Google Project Zero reverse-engineers Windows path hacks for better security

Undocumented API features and security

If you're tearing your hair out trying to make sure your Windows 8 / 8.1 /10 application isn't attackable through the filename structure, a Google security engineer has penned a long look at the API to try and help.

The reason behind the long explanation is simple, from Google's point of view: “path'ological reverse engineer” James Forshaw writes that because documentation for Windows 32 paths is incomplete, there's lots of room for mistakes that lead to security vulnerabilities.

“How the Win32 APIs process file paths on Windows NT is a tale filled with backwards compatibility hacks, weird behaviour, and beauty. Incorrect handling of Win32 paths can lead to security vulnerabilities,” Forshaw writes here.

The number of backwards compatibility hacks that must exist is hinted at by the output of the NTDLL pathname export call, which refers to “DOS paths” – RtlDosPathNameToRelativeNtPathName_U.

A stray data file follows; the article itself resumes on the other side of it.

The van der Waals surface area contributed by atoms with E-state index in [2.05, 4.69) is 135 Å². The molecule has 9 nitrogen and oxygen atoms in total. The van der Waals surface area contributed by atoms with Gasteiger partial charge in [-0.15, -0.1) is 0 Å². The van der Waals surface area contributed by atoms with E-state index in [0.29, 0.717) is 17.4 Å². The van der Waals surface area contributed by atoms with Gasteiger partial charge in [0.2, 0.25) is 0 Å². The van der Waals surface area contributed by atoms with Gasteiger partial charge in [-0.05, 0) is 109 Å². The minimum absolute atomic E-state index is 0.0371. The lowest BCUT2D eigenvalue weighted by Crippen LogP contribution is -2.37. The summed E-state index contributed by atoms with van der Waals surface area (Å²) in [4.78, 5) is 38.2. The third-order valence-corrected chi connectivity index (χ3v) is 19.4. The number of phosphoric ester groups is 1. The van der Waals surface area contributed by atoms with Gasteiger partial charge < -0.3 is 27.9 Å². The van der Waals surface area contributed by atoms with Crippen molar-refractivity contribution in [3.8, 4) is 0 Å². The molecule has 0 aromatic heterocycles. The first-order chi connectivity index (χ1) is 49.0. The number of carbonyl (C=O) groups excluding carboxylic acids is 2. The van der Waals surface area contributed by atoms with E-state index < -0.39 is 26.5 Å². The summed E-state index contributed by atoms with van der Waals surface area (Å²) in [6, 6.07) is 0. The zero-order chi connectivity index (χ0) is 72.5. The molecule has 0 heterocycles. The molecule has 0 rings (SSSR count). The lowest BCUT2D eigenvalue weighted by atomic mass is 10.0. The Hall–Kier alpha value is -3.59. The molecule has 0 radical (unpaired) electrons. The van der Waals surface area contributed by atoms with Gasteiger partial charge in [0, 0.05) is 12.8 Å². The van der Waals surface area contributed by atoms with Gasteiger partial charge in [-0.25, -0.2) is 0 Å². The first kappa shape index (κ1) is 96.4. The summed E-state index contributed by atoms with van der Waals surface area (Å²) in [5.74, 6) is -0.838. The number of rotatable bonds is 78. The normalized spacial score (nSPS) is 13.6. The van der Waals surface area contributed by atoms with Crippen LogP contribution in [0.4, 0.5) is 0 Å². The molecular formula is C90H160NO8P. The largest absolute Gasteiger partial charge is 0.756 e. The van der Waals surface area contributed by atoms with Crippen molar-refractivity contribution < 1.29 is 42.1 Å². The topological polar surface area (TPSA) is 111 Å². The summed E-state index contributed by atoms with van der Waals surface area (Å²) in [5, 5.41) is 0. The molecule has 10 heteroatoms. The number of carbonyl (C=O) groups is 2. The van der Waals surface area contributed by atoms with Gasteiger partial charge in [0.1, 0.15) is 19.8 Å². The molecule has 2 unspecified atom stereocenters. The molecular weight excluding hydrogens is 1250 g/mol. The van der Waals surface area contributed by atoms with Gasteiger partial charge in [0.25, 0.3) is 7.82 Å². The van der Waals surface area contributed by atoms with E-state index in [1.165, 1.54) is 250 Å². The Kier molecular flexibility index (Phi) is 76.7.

There's all sorts of places you can get caught, Forshaw notes. For example, any developer familiar with Microsoft's drive naming probably works on the ancient assumption that drivenames are letters between A and Z.

No more: “It turns out the RtlGetFullPathName_U API does not enforce this requirement, although the Explorer shell and command prompt almost certainly do”, he notes (the qualifier “almost” shows how hard reverse engineering this stuff can be).

Windows Environment drives

Even default drive naming isn't always what you expect.

Newcomers to Windows development probably don't expect that =::=::/

Image: James Forshaw, Google Project Zero

Why does all this matter? Because anybody trying to avoid exploits being deployed against mistakes in drive and file handling needs to validate a hugely complex set of inputs.

“There are so many quirks and weird behaviors it's very difficult to write code that validates all possible outcomes,” Forshaw writes.

“Converting everything to NT paths helps slightly as they are less prone to misbehaviour, but even then through symbolic link abuse or changing drive letters it's still possible to be confused. If you ever encounter an application trying to validate a Win32 path, be very skeptical”.

There's also a C# example program he's written to help programmers test his examples – and their own – to look at the results. ®

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